Recently I have been trying to remember when I first lost the sense of the concept of Time. I know when I read Ramana Maharshi, Nisargadatta Maharaj and other teachers of Advaita, that they disregarded the concept of time, but I know my understanding in this regard goes back further than that.
I know this because, when I was still in the Church at Lincoln Cathedral, I used to hope for a chance to do a sermon, and that sermon was going to be about time. It seems like I have understood that time is a concept all along, but probably not. It is very funny to me that I can't remember, as remembering and time are intimately linked in the mind.
My sermon was going to be about the absence of time as a concept, and how the Crucifixion of Christ occurs outside of time and is an event in the "now ". I have no idea how those ideas got into my mind at that time, as this was before my "advaita " days.
Perhaps the concept of time is one of the most persistent and insidious to the spiritual seeker, as we are so used to living in a "linear" mind set. Time is the concept by which we organize thought. The "story " of our lives is told by the "progression " from child to young adult, to older adult and eventually elderly person. Words like progression and eventually themselves are created to expound on this concept of time.
We wake in the morning, and as soon as the sense of "I am " arises, we see a "new " day, but experience our selves as a progression of the same life; we are one day older. We watch the body "age ", and at some point resolve to the fact that eventually it will "die ".
The concept of time is the culprit here. Not that our bodies don't "change ". On the relative level bodies age, get hurt and die. These vehicles we take as our own are only a limited dream vehicle that wears out and runs out. They are held tightly in the grip of the concept of time. What is born in time, ages and dies in time. But what we are is beyond time.
Past, present and future all appear in the moment. The concept of "now " contains all three. The moment we recognize "the moment ", it is gone. The "now " is not an experience that we can recognize, for by the time it is re-cognized, it is a past event in memory. Those who say to "live in the now" are simply trading one concept (past, future) for the concept of "the now ". Everything happens at once. The concepts of past, present and future arise simultaneously in the mind, and the mind uses the concept of time to sort them out. As you read this, you are reading it as I write it. "We" are together at this moment, reading and writing as one. My writing and your reading are one movement in awareness, not two. If we always look at life as one piece, without parts, we can see this clearly.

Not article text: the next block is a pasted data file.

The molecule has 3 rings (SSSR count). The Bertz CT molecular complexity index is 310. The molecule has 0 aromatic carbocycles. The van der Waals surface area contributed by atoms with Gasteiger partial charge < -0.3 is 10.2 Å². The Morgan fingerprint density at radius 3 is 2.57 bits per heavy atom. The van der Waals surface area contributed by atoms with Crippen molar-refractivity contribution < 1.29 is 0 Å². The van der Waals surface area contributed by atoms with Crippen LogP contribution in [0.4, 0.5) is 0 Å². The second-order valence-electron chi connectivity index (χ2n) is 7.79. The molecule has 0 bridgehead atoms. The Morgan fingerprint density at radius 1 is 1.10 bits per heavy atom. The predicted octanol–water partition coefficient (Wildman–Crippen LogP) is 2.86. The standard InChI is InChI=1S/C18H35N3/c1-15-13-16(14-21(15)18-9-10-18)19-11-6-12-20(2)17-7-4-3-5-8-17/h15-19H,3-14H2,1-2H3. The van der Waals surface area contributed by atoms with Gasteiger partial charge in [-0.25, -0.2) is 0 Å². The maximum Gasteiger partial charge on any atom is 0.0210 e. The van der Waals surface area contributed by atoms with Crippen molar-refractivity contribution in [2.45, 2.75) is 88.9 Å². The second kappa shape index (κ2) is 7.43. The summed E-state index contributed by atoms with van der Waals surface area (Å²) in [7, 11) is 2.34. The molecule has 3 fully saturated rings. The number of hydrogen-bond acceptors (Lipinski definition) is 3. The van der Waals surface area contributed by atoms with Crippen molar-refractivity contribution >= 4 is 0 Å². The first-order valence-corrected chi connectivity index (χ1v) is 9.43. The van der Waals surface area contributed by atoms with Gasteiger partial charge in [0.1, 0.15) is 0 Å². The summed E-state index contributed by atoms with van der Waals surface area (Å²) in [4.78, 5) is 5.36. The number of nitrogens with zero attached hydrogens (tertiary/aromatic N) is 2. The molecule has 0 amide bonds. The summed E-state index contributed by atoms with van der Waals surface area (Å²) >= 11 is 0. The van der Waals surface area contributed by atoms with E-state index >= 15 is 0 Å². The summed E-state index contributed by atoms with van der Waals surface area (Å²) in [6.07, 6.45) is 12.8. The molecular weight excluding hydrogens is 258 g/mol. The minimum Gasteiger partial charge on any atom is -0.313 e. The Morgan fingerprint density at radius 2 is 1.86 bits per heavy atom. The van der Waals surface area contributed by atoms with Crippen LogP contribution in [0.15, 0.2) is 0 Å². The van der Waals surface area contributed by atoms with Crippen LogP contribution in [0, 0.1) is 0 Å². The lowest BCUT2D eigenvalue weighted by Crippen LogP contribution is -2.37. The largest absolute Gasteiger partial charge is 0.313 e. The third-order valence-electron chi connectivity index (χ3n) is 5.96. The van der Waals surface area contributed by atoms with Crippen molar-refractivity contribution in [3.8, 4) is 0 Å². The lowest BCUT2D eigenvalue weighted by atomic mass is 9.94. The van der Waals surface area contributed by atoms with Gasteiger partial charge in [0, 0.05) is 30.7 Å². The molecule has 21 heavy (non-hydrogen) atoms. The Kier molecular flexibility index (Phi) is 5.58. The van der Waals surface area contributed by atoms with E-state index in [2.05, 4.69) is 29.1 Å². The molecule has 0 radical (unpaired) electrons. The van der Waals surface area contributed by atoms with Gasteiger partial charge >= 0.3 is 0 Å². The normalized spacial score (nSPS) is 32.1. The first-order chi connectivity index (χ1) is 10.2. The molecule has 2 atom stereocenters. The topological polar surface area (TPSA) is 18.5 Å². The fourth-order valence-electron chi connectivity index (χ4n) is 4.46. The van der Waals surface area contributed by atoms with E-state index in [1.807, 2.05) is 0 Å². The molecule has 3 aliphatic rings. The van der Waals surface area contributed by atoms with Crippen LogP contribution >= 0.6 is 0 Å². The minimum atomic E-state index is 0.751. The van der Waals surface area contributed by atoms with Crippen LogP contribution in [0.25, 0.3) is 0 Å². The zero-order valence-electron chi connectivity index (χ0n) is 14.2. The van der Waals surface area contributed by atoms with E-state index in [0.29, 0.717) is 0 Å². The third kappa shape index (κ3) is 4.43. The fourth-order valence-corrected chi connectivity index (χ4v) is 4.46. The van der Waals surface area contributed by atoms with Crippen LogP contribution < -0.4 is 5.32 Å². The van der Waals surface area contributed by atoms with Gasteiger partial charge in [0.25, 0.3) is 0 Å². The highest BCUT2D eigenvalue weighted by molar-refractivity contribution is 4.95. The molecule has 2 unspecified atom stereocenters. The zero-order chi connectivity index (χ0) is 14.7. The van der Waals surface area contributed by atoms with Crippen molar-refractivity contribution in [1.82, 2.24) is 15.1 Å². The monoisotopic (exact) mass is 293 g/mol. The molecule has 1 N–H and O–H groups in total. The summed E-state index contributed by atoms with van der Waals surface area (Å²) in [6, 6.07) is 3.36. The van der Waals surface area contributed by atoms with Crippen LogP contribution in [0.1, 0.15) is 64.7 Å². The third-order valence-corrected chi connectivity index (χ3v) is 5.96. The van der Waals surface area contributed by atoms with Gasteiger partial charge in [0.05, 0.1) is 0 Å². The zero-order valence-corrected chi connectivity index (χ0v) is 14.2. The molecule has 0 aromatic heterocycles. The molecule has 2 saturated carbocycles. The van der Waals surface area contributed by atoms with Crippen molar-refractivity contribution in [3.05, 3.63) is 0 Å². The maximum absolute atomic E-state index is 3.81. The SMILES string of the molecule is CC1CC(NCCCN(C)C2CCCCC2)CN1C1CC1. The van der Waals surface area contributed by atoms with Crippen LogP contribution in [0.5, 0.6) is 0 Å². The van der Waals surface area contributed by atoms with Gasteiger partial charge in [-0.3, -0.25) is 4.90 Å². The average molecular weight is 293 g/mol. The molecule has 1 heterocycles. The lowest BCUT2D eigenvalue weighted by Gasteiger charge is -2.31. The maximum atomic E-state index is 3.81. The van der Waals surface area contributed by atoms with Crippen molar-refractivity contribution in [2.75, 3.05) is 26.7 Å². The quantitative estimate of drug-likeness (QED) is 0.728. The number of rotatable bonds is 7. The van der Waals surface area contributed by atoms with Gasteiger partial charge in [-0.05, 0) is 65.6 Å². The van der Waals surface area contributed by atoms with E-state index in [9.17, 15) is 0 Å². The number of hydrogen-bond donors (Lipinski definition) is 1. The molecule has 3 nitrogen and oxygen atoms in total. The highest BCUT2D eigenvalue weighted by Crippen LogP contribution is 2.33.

It's the "separation " that is illusion, not the "objects ". The "objects " are expressions of the oneness playing with itself. There is loving, seeking, awareness, without lover or loved, seeker and sought, or aware or unaware persons. The objects come and go, but not in time. Time is only useful in the relative, and needs to be the first concept to go.
We are timeless. The "child ", "adult ", "elderly " categories are all just swimming in the concept of time. You may notice that many who we call "enlightened " live in that first categorization; the child. No matter how "old" we may be physically, living without time acknowledges that we are timeless. The "vehicle " we inhabit may age to our amusement, sometimes painfully. But being forever the simplicity and awe of the child is what we find. Life is awesome. When we experience nothing but awe, without words, we experience wonder. Once we grab it, conceptualize it, bring it into time, it is turned into a concept. Becoming as a little child, as Christ insisted was the only way into the kingdom of Heaven, means to live outside of time.
Understanding that we are timeless, even as the body fades and dies is an experience of fascination and exhilaration. Life as it is unfolding, timelessly and with perfection, is only available without concepts, particularly without the concept of time.